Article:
With this ring / written by Ruchama ben Yosef (translated from Hebrew)

Smooth on the inside

No hatzitzot

No cracks

Smooth on the inside 

No hidden connections

It is one single piece, whole, round

But on the outside

There are scratches.

There are cracks. 

There are bruises.

There are flaws

There is a whole life

Smooth on the inside

It is as simple as can be

No performance 

One that will last

In the face of all the storms.

You are betrothed

to me with this ring

for eternity.

Immersion in the mikvah is one of the special mitzvot for women. It is an important and special mitzvah that affects every woman in a very personal way, but it can also be complicated. This can have to do with the way she sees herself, her body, her sexuality, the meaning of the terms tuma and tahara, cleanliness and “dirt”, and also how she views the renewal of the intimate relationship between herself and her husband.

Not much has been written about the different experiences of women who immerse in the mikvah because it is such an intimate and private experience that prepares the woman to reunite with her husband. Hence, there is even a custom that a woman does not share when she is actually going to the mikvah, but rather that knowledge remains just between her and her husband.

What does going to the mikvah include:

Keeping “clean days” – days in which the woman checks her body to insure that she is indeed pure.
Preparation at home on the day of the immersion.
The actual immersion in the mikvah.
Coming home.

For a woman who has experienced sexual abuse in the past or in the present, this process is even more complex than for other women, who might also struggle with the various layers and concepts that exist around mikvah. Below are specific points that are often an obstacle or extremely difficult for women with a background of sexual abuse:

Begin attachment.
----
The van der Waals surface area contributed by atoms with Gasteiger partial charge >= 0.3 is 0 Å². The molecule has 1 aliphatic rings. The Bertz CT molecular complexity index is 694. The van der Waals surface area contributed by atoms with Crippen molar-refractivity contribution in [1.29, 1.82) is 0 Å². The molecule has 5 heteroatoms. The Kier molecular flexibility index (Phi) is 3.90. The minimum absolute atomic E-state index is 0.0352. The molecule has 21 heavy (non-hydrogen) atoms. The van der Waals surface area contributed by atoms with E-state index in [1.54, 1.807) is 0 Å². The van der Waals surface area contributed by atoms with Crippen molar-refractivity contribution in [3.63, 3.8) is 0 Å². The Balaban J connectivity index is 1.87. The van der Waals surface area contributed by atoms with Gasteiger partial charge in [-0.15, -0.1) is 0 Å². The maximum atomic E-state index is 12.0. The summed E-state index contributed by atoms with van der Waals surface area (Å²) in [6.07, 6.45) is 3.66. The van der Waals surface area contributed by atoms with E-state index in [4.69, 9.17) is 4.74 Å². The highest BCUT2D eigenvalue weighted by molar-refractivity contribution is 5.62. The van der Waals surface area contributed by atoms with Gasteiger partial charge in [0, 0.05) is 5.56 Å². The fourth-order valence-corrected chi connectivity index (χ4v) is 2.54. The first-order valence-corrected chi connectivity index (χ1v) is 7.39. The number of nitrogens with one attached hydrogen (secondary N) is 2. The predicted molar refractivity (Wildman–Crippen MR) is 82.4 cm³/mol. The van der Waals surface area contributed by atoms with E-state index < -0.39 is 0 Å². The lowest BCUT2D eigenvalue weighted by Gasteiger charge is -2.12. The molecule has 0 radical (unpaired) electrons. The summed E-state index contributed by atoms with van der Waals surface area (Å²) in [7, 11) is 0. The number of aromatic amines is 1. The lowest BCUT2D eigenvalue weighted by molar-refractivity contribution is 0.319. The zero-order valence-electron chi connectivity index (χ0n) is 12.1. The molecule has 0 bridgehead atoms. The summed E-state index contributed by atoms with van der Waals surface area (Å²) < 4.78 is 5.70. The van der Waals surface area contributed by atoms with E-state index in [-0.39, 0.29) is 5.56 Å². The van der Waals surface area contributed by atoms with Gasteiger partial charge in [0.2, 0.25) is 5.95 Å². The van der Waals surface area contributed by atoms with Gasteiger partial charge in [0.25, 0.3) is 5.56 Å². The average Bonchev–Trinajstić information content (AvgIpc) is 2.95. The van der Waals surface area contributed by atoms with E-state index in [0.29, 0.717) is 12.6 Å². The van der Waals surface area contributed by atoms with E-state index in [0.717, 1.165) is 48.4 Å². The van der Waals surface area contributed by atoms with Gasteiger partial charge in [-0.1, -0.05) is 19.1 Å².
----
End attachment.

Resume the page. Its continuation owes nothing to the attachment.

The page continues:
1. The terms tuma (impure) and tahara (pure) can be difficult for many women, and especially for those who have been sexually assaulted. They may carry complex feelings of shame, guilt, or uncleanliness. The halachic terms of tuma and tahara can therefore touch a raw nerve and provoke emotional overload.
  2. The halachic requirement to perform internal checks (bedikot), and to check the body for hatzitzot (for anything separating between the women’s body and the mikvah water) can be difficult for those who have survived sexual assault. For these women, the focus on checking their genital area in an intrusive, repetitive manner — something required by an outside force that allows for no personal choice in the matter — is often a trigger for reliving the painful experience of their trauma. Likewise, it can elicit disconnection with their body and brings difficult emotions (sometimes even traumatic symptoms) to the surface.
  3. The immersion itself can recreate trauma for a survivor of sexual assault, particularly the need to stand naked in front of the mikveh attendant, and especially if she meticulously checks over the victim’s body. While it is true that this could be an uncomfortable and invasive experience for any woman, for a survivor, it can be extremely provoking, emotionally disturbing and again, traumatic.